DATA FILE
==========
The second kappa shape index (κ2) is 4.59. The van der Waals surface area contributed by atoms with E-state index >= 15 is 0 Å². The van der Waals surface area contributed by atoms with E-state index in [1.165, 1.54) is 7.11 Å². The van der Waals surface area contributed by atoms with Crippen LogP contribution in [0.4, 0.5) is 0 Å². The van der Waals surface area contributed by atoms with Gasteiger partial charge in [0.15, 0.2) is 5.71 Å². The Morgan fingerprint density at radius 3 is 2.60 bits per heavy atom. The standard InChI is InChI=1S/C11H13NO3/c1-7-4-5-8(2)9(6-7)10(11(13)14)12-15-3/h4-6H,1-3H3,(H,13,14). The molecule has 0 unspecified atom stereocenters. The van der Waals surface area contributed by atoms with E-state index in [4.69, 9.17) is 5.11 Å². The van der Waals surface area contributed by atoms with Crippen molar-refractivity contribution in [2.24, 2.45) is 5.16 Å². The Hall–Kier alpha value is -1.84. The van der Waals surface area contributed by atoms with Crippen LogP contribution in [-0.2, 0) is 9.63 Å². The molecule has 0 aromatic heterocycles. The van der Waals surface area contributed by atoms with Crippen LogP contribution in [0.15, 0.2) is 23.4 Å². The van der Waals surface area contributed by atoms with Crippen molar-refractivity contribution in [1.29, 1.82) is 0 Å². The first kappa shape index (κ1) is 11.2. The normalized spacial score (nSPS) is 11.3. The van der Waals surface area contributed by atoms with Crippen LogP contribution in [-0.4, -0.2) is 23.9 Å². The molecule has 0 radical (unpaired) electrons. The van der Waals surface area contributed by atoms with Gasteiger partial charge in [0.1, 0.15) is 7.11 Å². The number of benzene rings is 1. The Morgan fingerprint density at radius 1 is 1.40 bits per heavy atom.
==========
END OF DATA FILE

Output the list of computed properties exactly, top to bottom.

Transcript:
The second kappa shape index (κ2) is 4.59. The van der Waals surface area contributed by atoms with E-state index >= 15 is 0 Å². The van der Waals surface area contributed by atoms with E-state index in [1.165, 1.54) is 7.11 Å². The van der Waals surface area contributed by atoms with Crippen LogP contribution in [0.4, 0.5) is 0 Å². The van der Waals surface area contributed by atoms with Gasteiger partial charge in [0.15, 0.2) is 5.71 Å². The Morgan fingerprint density at radius 3 is 2.60 bits per heavy atom. The standard InChI is InChI=1S/C11H13NO3/c1-7-4-5-8(2)9(6-7)10(11(13)14)12-15-3/h4-6H,1-3H3,(H,13,14). The molecule has 0 unspecified atom stereocenters. The van der Waals surface area contributed by atoms with E-state index in [4.69, 9.17) is 5.11 Å². The van der Waals surface area contributed by atoms with Crippen molar-refractivity contribution in [2.24, 2.45) is 5.16 Å². The Hall–Kier alpha value is -1.84. The van der Waals surface area contributed by atoms with Crippen LogP contribution in [-0.2, 0) is 9.63 Å². The molecule has 0 aromatic heterocycles. The van der Waals surface area contributed by atoms with Crippen LogP contribution in [0.15, 0.2) is 23.4 Å². The van der Waals surface area contributed by atoms with Crippen molar-refractivity contribution in [1.29, 1.82) is 0 Å². The first kappa shape index (κ1) is 11.2. The normalized spacial score (nSPS) is 11.3. The van der Waals surface area contributed by atoms with Crippen LogP contribution in [-0.4, -0.2) is 23.9 Å². The molecule has 0 radical (unpaired) electrons. The van der Waals surface area contributed by atoms with Gasteiger partial charge in [0.1, 0.15) is 7.11 Å². The number of benzene rings is 1. The Morgan fingerprint density at radius 1 is 1.40 bits per heavy atom.